BraTS tumor visual features (sub-regions) are image based and do not reflect strict biologic entities. For example, the ET regions may be defined as hyper-intense signal on T1Gd images. However, in high grade tumors, non-necrotic, non-cystic regions are present that do not enhance and can be separable from the surrounding vasogenic edema, representing non-enhancing infiltrative tumor. Another issue is defining the tumor center in low grade gliomas as it is difficult to differentiate tumor from vasogenic edema, particularly in the absence of enhancement. In the previous BraTS challenges annotators would start from the manual delineation of the abnormal signal in the T2-weighted images, primarily defining the WT, then address the TC, and finally the enhancing and non-enhancing/necrotic core, possibly using semi-automatic tools.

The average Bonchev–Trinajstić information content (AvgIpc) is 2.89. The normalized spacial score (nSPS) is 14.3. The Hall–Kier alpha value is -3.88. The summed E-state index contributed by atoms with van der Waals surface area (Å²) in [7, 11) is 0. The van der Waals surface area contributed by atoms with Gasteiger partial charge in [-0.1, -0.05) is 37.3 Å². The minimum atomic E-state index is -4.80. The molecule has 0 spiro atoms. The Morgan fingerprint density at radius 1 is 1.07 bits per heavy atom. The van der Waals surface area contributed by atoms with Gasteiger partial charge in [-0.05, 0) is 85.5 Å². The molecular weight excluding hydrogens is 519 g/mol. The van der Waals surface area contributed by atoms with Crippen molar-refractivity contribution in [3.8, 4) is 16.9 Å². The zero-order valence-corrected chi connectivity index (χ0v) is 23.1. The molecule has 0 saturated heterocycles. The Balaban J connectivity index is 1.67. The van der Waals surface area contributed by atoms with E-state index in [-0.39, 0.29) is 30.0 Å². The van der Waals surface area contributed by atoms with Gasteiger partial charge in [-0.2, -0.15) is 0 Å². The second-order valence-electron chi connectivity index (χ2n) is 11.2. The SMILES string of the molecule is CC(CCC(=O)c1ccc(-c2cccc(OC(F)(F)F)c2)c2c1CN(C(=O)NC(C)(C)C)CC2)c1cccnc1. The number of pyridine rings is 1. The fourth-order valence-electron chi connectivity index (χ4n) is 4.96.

To facilitate the annotation process for BraTS 2021, initial automated segmentations were generated by fusing previously top-performing BraTS methods. The specific methods fused were the DeepMedic [kamnitsas2017efficient], DeepScan [mckinley2018ensembles] and nnU-Net [isensee2020nnu], all trained on the BraTS 2020 dataset [menze2014multimodal, bakas2017advancing, bakas2018identifying]. The STAPLE label fusion [warfield2004simultaneous] was used to aggregate the segmentation produced by each of the individual methods, and account for systematic errors generated by each of them separately. All these segmentation methods and the exact pipeline used to generate the fused automated segmentation has been made publicly available through the Federated Tumor Segmentation (FeTS) platform333https://www.med.upenn.edu/cbica/fets/ [sheller2020federated].